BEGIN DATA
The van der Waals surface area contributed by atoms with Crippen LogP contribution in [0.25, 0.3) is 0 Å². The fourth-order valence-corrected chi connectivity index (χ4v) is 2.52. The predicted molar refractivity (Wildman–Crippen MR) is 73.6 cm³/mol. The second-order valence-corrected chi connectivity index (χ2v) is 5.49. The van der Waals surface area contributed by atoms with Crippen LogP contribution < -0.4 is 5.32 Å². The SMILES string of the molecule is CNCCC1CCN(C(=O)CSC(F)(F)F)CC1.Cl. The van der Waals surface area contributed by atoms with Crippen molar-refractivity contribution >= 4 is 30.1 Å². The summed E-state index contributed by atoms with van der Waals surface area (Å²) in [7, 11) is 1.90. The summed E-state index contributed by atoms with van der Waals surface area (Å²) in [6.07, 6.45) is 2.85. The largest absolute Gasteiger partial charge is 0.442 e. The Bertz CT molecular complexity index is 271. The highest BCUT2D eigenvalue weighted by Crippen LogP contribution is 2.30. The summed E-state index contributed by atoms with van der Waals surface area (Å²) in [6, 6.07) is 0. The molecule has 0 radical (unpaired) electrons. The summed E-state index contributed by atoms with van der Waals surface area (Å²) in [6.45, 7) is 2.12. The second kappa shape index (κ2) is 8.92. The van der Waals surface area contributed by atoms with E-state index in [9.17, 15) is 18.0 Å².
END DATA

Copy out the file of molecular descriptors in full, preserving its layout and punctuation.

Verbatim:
The van der Waals surface area contributed by atoms with Crippen LogP contribution in [0.25, 0.3) is 0 Å². The fourth-order valence-corrected chi connectivity index (χ4v) is 2.52. The predicted molar refractivity (Wildman–Crippen MR) is 73.6 cm³/mol. The second-order valence-corrected chi connectivity index (χ2v) is 5.49. The van der Waals surface area contributed by atoms with Crippen LogP contribution < -0.4 is 5.32 Å². The SMILES string of the molecule is CNCCC1CCN(C(=O)CSC(F)(F)F)CC1.Cl. The van der Waals surface area contributed by atoms with Crippen molar-refractivity contribution >= 4 is 30.1 Å². The summed E-state index contributed by atoms with van der Waals surface area (Å²) in [7, 11) is 1.90. The summed E-state index contributed by atoms with van der Waals surface area (Å²) in [6.07, 6.45) is 2.85. The largest absolute Gasteiger partial charge is 0.442 e. The Bertz CT molecular complexity index is 271. The highest BCUT2D eigenvalue weighted by Crippen LogP contribution is 2.30. The summed E-state index contributed by atoms with van der Waals surface area (Å²) in [6, 6.07) is 0. The molecule has 0 radical (unpaired) electrons. The summed E-state index contributed by atoms with van der Waals surface area (Å²) in [6.45, 7) is 2.12. The second kappa shape index (κ2) is 8.92. The van der Waals surface area contributed by atoms with E-state index in [9.17, 15) is 18.0 Å².